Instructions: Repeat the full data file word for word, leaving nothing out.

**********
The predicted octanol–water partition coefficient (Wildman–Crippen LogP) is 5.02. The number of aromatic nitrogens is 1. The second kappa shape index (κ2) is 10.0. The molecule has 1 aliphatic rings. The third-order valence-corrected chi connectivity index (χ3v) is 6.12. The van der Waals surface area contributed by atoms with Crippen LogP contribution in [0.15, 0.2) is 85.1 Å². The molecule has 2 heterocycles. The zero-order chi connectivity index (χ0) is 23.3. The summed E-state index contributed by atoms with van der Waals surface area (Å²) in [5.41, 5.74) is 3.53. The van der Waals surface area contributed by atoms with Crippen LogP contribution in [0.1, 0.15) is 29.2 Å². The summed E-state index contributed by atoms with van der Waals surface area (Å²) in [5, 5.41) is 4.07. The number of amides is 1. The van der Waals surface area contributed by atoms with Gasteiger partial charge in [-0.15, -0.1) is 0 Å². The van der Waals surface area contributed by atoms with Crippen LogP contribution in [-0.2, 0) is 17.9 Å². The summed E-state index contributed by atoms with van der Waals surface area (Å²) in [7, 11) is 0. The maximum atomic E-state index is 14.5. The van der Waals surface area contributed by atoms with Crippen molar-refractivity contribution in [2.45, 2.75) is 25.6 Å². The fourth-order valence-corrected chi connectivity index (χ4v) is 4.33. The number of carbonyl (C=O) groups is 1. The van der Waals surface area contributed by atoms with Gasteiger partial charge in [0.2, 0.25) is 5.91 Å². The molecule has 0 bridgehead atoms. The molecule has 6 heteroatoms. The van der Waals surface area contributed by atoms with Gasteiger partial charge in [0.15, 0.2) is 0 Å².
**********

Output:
The predicted octanol–water partition coefficient (Wildman–Crippen LogP) is 5.02. The number of aromatic nitrogens is 1. The second kappa shape index (κ2) is 10.0. The molecule has 1 aliphatic rings. The third-order valence-corrected chi connectivity index (χ3v) is 6.12. The van der Waals surface area contributed by atoms with Crippen LogP contribution in [0.15, 0.2) is 85.1 Å². The molecule has 2 heterocycles. The zero-order chi connectivity index (χ0) is 23.3. The summed E-state index contributed by atoms with van der Waals surface area (Å²) in [5.41, 5.74) is 3.53. The van der Waals surface area contributed by atoms with Crippen LogP contribution in [0.1, 0.15) is 29.2 Å². The summed E-state index contributed by atoms with van der Waals surface area (Å²) in [5, 5.41) is 4.07. The number of amides is 1. The van der Waals surface area contributed by atoms with Gasteiger partial charge in [-0.15, -0.1) is 0 Å². The van der Waals surface area contributed by atoms with Crippen LogP contribution in [-0.2, 0) is 17.9 Å². The summed E-state index contributed by atoms with van der Waals surface area (Å²) in [7, 11) is 0. The maximum atomic E-state index is 14.5. The van der Waals surface area contributed by atoms with Crippen molar-refractivity contribution in [2.45, 2.75) is 25.6 Å². The fourth-order valence-corrected chi connectivity index (χ4v) is 4.33. The number of carbonyl (C=O) groups is 1. The van der Waals surface area contributed by atoms with Gasteiger partial charge in [0.2, 0.25) is 5.91 Å². The molecule has 0 bridgehead atoms. The molecule has 6 heteroatoms. The van der Waals surface area contributed by atoms with Gasteiger partial charge in [0.15, 0.2) is 0 Å².